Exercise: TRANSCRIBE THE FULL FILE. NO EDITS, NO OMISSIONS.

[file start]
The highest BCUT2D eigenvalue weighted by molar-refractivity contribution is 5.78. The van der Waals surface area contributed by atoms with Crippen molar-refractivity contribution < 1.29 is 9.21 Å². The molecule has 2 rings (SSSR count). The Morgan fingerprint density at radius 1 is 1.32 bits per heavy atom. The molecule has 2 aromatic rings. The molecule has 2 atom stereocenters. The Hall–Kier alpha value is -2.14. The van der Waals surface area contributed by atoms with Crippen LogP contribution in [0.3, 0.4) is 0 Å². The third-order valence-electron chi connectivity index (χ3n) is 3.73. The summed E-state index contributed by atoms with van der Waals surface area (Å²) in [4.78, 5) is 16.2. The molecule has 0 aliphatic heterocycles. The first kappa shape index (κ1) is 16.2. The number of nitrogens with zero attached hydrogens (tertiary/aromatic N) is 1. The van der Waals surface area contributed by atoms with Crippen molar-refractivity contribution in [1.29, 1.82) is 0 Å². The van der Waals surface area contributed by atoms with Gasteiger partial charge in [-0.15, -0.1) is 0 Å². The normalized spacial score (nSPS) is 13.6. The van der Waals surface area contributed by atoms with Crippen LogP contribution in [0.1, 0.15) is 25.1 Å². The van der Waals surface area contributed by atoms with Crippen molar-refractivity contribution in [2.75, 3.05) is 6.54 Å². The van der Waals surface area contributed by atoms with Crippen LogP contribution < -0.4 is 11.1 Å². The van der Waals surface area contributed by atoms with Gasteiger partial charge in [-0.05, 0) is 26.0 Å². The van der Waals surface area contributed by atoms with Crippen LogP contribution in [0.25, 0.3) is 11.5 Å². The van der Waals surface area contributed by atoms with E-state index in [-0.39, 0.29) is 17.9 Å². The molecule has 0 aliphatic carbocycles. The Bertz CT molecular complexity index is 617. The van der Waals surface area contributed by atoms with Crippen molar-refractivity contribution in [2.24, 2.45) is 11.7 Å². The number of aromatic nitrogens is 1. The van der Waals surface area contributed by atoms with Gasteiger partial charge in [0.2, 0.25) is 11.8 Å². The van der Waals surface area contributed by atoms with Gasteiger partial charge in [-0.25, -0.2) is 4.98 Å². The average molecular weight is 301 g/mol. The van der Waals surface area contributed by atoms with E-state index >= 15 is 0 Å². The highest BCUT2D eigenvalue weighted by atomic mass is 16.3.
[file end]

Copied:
The highest BCUT2D eigenvalue weighted by molar-refractivity contribution is 5.78. The van der Waals surface area contributed by atoms with Crippen molar-refractivity contribution < 1.29 is 9.21 Å². The molecule has 2 rings (SSSR count). The Morgan fingerprint density at radius 1 is 1.32 bits per heavy atom. The molecule has 2 aromatic rings. The molecule has 2 atom stereocenters. The Hall–Kier alpha value is -2.14. The van der Waals surface area contributed by atoms with Crippen LogP contribution in [0.3, 0.4) is 0 Å². The third-order valence-electron chi connectivity index (χ3n) is 3.73. The summed E-state index contributed by atoms with van der Waals surface area (Å²) in [4.78, 5) is 16.2. The molecule has 0 aliphatic heterocycles. The first kappa shape index (κ1) is 16.2. The number of nitrogens with zero attached hydrogens (tertiary/aromatic N) is 1. The van der Waals surface area contributed by atoms with Crippen molar-refractivity contribution in [1.29, 1.82) is 0 Å². The van der Waals surface area contributed by atoms with Gasteiger partial charge in [-0.15, -0.1) is 0 Å². The normalized spacial score (nSPS) is 13.6. The van der Waals surface area contributed by atoms with Crippen LogP contribution in [0.1, 0.15) is 25.1 Å². The van der Waals surface area contributed by atoms with Crippen molar-refractivity contribution in [2.75, 3.05) is 6.54 Å². The van der Waals surface area contributed by atoms with Crippen LogP contribution < -0.4 is 11.1 Å². The van der Waals surface area contributed by atoms with Gasteiger partial charge in [-0.05, 0) is 26.0 Å². The van der Waals surface area contributed by atoms with Crippen LogP contribution in [0.25, 0.3) is 11.5 Å². The van der Waals surface area contributed by atoms with E-state index in [-0.39, 0.29) is 17.9 Å². The molecule has 0 aliphatic carbocycles. The Bertz CT molecular complexity index is 617. The van der Waals surface area contributed by atoms with Crippen molar-refractivity contribution in [2.24, 2.45) is 11.7 Å². The number of aromatic nitrogens is 1. The van der Waals surface area contributed by atoms with Gasteiger partial charge in [0.2, 0.25) is 11.8 Å². The van der Waals surface area contributed by atoms with Gasteiger partial charge in [-0.25, -0.2) is 4.98 Å². The average molecular weight is 301 g/mol. The van der Waals surface area contributed by atoms with E-state index >= 15 is 0 Å². The highest BCUT2D eigenvalue weighted by atomic mass is 16.3.